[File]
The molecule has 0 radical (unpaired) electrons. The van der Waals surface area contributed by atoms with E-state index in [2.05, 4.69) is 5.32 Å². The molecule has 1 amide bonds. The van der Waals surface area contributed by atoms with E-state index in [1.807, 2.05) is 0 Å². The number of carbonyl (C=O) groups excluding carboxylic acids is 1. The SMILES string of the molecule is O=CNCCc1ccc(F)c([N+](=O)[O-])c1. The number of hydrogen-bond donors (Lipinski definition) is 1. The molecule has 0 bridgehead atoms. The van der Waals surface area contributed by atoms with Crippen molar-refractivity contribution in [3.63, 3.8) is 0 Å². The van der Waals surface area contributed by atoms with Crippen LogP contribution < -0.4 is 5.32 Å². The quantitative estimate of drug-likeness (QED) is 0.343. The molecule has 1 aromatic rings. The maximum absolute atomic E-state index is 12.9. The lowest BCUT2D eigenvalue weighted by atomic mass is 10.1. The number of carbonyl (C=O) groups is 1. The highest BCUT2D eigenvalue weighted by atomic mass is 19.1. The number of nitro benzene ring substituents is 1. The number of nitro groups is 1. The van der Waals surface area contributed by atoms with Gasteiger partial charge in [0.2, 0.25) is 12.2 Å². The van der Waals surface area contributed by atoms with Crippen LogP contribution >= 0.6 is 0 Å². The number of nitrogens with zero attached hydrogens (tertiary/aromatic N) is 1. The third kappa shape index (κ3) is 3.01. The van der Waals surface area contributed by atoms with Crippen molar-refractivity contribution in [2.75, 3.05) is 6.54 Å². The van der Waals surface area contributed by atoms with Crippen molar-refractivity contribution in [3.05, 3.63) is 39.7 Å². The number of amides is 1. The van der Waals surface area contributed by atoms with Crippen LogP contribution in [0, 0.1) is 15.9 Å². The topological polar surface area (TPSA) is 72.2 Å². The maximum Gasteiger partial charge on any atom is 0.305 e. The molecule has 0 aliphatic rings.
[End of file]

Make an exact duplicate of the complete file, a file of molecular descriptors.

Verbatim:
The molecule has 0 radical (unpaired) electrons. The van der Waals surface area contributed by atoms with E-state index in [2.05, 4.69) is 5.32 Å². The molecule has 1 amide bonds. The van der Waals surface area contributed by atoms with E-state index in [1.807, 2.05) is 0 Å². The number of carbonyl (C=O) groups excluding carboxylic acids is 1. The SMILES string of the molecule is O=CNCCc1ccc(F)c([N+](=O)[O-])c1. The number of hydrogen-bond donors (Lipinski definition) is 1. The molecule has 0 bridgehead atoms. The van der Waals surface area contributed by atoms with Crippen molar-refractivity contribution in [3.63, 3.8) is 0 Å². The van der Waals surface area contributed by atoms with Crippen LogP contribution < -0.4 is 5.32 Å². The quantitative estimate of drug-likeness (QED) is 0.343. The molecule has 1 aromatic rings. The maximum absolute atomic E-state index is 12.9. The lowest BCUT2D eigenvalue weighted by atomic mass is 10.1. The number of carbonyl (C=O) groups is 1. The highest BCUT2D eigenvalue weighted by atomic mass is 19.1. The number of nitro benzene ring substituents is 1. The number of nitro groups is 1. The van der Waals surface area contributed by atoms with Gasteiger partial charge in [0.2, 0.25) is 12.2 Å². The van der Waals surface area contributed by atoms with Crippen LogP contribution >= 0.6 is 0 Å². The number of nitrogens with zero attached hydrogens (tertiary/aromatic N) is 1. The third kappa shape index (κ3) is 3.01. The van der Waals surface area contributed by atoms with Crippen molar-refractivity contribution in [2.75, 3.05) is 6.54 Å². The van der Waals surface area contributed by atoms with Crippen molar-refractivity contribution in [3.05, 3.63) is 39.7 Å². The number of amides is 1. The van der Waals surface area contributed by atoms with Crippen LogP contribution in [0, 0.1) is 15.9 Å². The topological polar surface area (TPSA) is 72.2 Å². The maximum Gasteiger partial charge on any atom is 0.305 e. The molecule has 0 aliphatic rings.